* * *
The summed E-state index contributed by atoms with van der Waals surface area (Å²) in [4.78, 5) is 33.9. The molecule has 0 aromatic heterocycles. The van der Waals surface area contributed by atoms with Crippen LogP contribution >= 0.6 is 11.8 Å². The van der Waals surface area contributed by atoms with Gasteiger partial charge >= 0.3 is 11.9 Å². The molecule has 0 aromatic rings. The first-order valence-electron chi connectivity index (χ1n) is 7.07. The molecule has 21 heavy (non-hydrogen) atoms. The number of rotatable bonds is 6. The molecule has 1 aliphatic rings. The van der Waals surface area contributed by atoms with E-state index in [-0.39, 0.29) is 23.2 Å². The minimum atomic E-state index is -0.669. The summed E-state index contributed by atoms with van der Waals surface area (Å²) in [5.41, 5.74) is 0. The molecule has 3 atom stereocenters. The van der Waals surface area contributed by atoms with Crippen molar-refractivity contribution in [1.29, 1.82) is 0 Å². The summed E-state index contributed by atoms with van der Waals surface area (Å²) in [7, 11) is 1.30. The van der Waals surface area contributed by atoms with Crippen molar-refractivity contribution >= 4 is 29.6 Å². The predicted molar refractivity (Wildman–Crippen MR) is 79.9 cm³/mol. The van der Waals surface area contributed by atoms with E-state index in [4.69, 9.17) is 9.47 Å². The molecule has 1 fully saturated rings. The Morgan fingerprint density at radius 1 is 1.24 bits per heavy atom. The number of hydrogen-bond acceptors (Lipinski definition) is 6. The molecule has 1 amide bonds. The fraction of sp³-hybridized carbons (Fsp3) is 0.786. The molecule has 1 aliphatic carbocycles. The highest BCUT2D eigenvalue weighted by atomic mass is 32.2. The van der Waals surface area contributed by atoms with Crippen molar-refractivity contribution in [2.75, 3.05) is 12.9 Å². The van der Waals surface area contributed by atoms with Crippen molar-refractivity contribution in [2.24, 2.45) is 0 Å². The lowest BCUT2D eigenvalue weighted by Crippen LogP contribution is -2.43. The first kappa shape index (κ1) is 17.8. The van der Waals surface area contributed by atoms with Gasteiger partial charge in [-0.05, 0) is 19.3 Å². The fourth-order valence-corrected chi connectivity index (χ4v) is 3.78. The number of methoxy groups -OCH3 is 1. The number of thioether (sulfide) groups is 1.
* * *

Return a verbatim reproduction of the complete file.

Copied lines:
The summed E-state index contributed by atoms with van der Waals surface area (Å²) in [4.78, 5) is 33.9. The molecule has 0 aromatic heterocycles. The van der Waals surface area contributed by atoms with Crippen LogP contribution >= 0.6 is 11.8 Å². The van der Waals surface area contributed by atoms with Gasteiger partial charge >= 0.3 is 11.9 Å². The molecule has 0 aromatic rings. The first-order valence-electron chi connectivity index (χ1n) is 7.07. The molecule has 21 heavy (non-hydrogen) atoms. The number of rotatable bonds is 6. The molecule has 1 aliphatic rings. The van der Waals surface area contributed by atoms with E-state index in [-0.39, 0.29) is 23.2 Å². The minimum atomic E-state index is -0.669. The summed E-state index contributed by atoms with van der Waals surface area (Å²) in [5.41, 5.74) is 0. The molecule has 3 atom stereocenters. The van der Waals surface area contributed by atoms with Crippen molar-refractivity contribution in [1.29, 1.82) is 0 Å². The summed E-state index contributed by atoms with van der Waals surface area (Å²) in [7, 11) is 1.30. The van der Waals surface area contributed by atoms with Crippen molar-refractivity contribution >= 4 is 29.6 Å². The predicted molar refractivity (Wildman–Crippen MR) is 79.9 cm³/mol. The van der Waals surface area contributed by atoms with E-state index in [4.69, 9.17) is 9.47 Å². The molecule has 1 fully saturated rings. The Morgan fingerprint density at radius 1 is 1.24 bits per heavy atom. The number of hydrogen-bond acceptors (Lipinski definition) is 6. The molecule has 1 amide bonds. The fraction of sp³-hybridized carbons (Fsp3) is 0.786. The molecule has 1 aliphatic carbocycles. The highest BCUT2D eigenvalue weighted by atomic mass is 32.2. The van der Waals surface area contributed by atoms with Crippen molar-refractivity contribution in [2.75, 3.05) is 12.9 Å². The van der Waals surface area contributed by atoms with Crippen molar-refractivity contribution in [2.24, 2.45) is 0 Å². The lowest BCUT2D eigenvalue weighted by Crippen LogP contribution is -2.43. The first kappa shape index (κ1) is 17.8. The van der Waals surface area contributed by atoms with Gasteiger partial charge in [-0.05, 0) is 19.3 Å². The fourth-order valence-corrected chi connectivity index (χ4v) is 3.78. The number of methoxy groups -OCH3 is 1. The number of thioether (sulfide) groups is 1.